Saturday, March 19, 2011

Kindle Info-For Those Interested in Publishing E-Books

The following article was written by Nancy Hendrickson, a contributor for eHow.  If you've ever been interested in selling your book on Kindle but wasn't sure how to go about doing it and what format your e-book will need to be in, this article will provide you with some clarity.  I've provided both links to the article and have pasted it below for those lazy people out there ;)

How to Convert E-Books to Kindle Format




If you're an author who owns the digital rights to his novel, non-fiction book, how-to manual or e-book, you still may be missing the opportunity to sell to a new and growing audience: Amazon Kindle users. Kindle, Amazon's wireless device, can access and download more than 150,000 digital products via Amazon's Whispernet wireless network. Industry analysts predict that Amazon will sell from 500,000 to 750,000 Kindles in the next year. Learn how to convert your e-book or digital product to Kindle format and reach a whole new reading audience.


Better than the Bookstore? Format Your E-Book for Kindle Readers

Prepare your digital document for Kindle conversion. To make it easy for readers to find you online and learn about your other books, be certain to include in your document links to your website, blog or author pages. Create a title page, a copyright page and a page with your full name and any other pertinent information, such as your email address and publisher. It is recommended that you include "First Kindle Original Edition, xxxx (year)" on your title page.

Save your manuscript in one of these Amazon-acceptable file formats: Microsoft Word (.doc), HTML, Adobe PDF (.pdf) , plain text (.txt) or Mobi (.mobi or .prc). Mobipocket Creator is a free software program that converts documents to several formats that can be read by the Amazon Digital Text Platform.

Go to Amazon's Digital Text Platform site and open an account, or log in if you already have an Amazon account. Because Amazon will be paying you a percentage of your document's sales, you'll need to provide information so they know where to send your share of the proceeds. Information requested will include your name or business name, as well as electronic payment information.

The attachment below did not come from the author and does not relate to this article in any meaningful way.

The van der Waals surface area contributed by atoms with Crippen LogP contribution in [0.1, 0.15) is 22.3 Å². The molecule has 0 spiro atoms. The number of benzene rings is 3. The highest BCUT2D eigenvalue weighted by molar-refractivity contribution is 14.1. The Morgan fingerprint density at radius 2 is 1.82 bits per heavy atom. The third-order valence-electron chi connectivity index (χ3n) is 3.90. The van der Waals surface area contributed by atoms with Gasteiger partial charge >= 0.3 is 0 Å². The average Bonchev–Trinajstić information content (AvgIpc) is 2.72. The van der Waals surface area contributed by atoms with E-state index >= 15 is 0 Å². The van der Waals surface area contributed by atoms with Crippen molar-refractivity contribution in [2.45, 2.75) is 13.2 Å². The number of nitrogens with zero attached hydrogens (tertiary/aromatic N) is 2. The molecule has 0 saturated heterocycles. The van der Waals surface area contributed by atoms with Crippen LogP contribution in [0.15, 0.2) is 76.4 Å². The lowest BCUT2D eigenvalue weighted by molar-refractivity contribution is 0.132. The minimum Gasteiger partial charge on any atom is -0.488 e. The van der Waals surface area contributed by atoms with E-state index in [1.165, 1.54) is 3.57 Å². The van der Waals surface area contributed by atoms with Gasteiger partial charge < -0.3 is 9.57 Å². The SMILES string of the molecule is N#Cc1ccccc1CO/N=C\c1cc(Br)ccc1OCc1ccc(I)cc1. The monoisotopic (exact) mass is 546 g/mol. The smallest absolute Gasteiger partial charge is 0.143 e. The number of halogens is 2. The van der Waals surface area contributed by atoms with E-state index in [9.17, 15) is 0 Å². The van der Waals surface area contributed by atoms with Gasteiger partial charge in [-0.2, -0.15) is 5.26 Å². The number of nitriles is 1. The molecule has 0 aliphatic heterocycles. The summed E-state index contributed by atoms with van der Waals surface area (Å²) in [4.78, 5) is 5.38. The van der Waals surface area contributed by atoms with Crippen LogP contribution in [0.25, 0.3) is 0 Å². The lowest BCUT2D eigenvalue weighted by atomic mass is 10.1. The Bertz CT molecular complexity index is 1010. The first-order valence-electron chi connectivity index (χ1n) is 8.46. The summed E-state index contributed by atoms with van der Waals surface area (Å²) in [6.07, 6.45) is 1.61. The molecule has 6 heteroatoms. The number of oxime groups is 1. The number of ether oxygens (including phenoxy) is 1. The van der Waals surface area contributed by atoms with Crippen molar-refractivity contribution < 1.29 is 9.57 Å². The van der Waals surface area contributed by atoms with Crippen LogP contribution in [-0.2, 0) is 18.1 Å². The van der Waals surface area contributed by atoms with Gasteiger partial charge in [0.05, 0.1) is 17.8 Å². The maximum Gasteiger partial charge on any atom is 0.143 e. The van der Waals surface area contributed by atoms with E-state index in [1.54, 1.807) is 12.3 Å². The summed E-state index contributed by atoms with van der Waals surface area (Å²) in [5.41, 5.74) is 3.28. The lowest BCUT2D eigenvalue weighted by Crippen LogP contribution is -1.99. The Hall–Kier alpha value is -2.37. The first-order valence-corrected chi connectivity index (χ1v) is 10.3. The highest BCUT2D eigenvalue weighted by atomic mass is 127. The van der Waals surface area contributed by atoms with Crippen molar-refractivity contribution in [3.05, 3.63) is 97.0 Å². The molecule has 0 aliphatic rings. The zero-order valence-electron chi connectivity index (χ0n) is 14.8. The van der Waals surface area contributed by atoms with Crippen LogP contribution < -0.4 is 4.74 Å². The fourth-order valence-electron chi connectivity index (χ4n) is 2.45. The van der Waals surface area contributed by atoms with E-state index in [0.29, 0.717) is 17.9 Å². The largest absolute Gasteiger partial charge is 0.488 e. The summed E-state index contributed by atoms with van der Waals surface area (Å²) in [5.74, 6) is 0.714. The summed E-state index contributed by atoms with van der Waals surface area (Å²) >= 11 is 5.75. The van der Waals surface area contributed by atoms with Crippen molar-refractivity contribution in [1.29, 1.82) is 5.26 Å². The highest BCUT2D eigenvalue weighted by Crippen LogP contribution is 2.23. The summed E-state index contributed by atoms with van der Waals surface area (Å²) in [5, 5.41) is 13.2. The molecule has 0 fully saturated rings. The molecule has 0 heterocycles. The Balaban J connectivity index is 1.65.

Use the navigation tabs to click "My Shelf," then "Add New Item." You'll be asked to provide details about your book, including keywords, ISBN (if you have one), title, subtitle, description, publication date and content category. Be sure to select the correct content category, as this will help readers find your book. You'll also need to upload a cover image. When finished, click the "Save" button.

Once you're satisfied with all of the information you've given about your book, click the "Upload" button. Uploading generally takes only a few minutes. Once it has been uploaded, preview the book once again for any formatting errors. During this process, Amazon will work with any of the allowable formats (above) and convert them to a format that can be read on the Kindle.

Set the price for your book. Typically, a Kindle book sells for 1/2 to 1/3 the price of a hard copy. The price is entirely up to you. Other Kindle documents range from 99 cents up to more than $100. Your profit will be 35 percent of the list price you set. Once you click the "Publish" button, your book will be live within 12 to 72 hours.

2 comments:

Kendra said...

Highly informative article. I plan to go the query route first, then, if all else fails, try Kindle. In the end, I really don't care about fame and fortune. I just want to write a good story that people will want to read. If I make money, fabulous. If not, great. At least I can say I pursued my dream with viligence. Thanks for posting this article!

Sara Furlong-Burr said...

Not a problem. I'm getting jaded very fast with the whole gatekeeper thing. I'm not saying that I've closed the door completely on it, I just think that I'm really not what they're looking for right now.